The “yellow brick halfplane” project is the effort to turn Beeminder into the simple system I described in the first paragraph. One where your road dial and the derail behavior match directly.


You derail when you were in the red yesterday and are in the red today. See

My understanding is that this has changed and the colors are now based on number of days since derailment - it would be helpful if @dreev or @bee could confirm!

My point was that the definition of “in the red” depends upon the width of the road. I understand the strange semantics of derailing but I didn’t think it was relevant.

Sorry but I don’t know what the colors have to do with what we’re talking about here. Changing the colors to be based on days until derailment instead of lane doesn’t change the relationship that the road dial has to the derailment semantics.

I was going to link to my YBHP summary but @drtall’s is actually way better! This did induce me to update that thread though:

Thanks so much for the nigh-infinite patience, everyone!


Sorry, I should have been more clear. What I meant was: my understanding is that this has changed and the lanes (along with associated colors) are now based on days till derailment.

Does that clear things up?

I asked @dreev to clarify here:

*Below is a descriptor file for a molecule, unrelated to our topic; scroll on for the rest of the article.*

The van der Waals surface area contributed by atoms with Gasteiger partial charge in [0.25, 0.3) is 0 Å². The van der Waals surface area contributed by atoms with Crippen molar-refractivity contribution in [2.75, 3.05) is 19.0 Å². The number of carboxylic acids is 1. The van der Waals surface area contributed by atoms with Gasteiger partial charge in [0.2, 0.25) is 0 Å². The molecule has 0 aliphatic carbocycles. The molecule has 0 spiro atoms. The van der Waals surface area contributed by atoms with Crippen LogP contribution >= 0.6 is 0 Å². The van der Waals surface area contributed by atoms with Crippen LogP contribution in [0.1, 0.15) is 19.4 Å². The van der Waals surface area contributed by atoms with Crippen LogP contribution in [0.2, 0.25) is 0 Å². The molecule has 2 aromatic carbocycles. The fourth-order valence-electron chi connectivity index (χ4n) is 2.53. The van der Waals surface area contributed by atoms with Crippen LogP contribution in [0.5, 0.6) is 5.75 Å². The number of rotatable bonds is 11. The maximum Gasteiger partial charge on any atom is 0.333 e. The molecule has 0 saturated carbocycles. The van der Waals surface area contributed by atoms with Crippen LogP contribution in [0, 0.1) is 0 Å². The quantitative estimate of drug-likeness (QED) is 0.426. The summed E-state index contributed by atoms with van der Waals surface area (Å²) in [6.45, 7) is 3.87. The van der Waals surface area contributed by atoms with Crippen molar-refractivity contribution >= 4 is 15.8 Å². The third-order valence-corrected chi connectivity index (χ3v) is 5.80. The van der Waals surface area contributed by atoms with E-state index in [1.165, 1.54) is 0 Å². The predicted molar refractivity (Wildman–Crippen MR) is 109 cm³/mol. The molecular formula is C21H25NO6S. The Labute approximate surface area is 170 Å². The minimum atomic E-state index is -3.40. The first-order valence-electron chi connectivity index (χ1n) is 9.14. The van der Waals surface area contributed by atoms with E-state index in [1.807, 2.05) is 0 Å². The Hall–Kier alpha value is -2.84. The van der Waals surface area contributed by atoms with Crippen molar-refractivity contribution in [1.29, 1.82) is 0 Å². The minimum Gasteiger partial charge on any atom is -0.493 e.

I now just email support with a list of the goals that I need to take breaks on, if it’s more than one or two. I already have RSI issues, clicking 8 clicks (yes, I just went and counted) for each of my 13 goals is not something I’m honestly going to put up with.

Also, my theory is that by perpetually annoying support with these requests, THEY will petition for a better system for adding breaks to goals :stuck_out_tongue: I think this was actually something Bee suggested herself.


Yes! This is what I’ve done when I needed breaks.


Also, the inability to changing settings for multiple goals at once came up as #2 in the annoyingness poll:

I definitely think it’s beeminder’s most annoying problem after the lack of YBHP. The objections to it can be addressed by making the interface say something like “select goals and change a setting in the selected goals,” thus requiring the user to think about which goals to select and what settings to change, rather than something like “take a break” which admittedly oversimplifies things.

But like @drtall says, after YBHP is implemented, this will all be easy to automate. Yay!

Almost. What I think is still true and horribly confusing is:

For example, suppose you’re looking at your graph today and trying to figure out what the state of the goal will be tomorrow. You use the x-axis to find tomorrow and you see where the lanes line up. So you say to yourself “Ah, I see that if I get to value V on the y-axis today, then tomorrow I’ll be in the orange.” So you do enough work to get the goal total to V. Then you go to sleep and wake up to find the goal in the red about to derail.

This is possible because the width of the road is recalculated every day and the graph lies to you. In fact, there is no way to determine where the lanes will be tomorrow if your goal’s slope changes between today and tomorrow. This is what I meant by “you can’t see the width as it was yesterday or the width as it will be in the future”.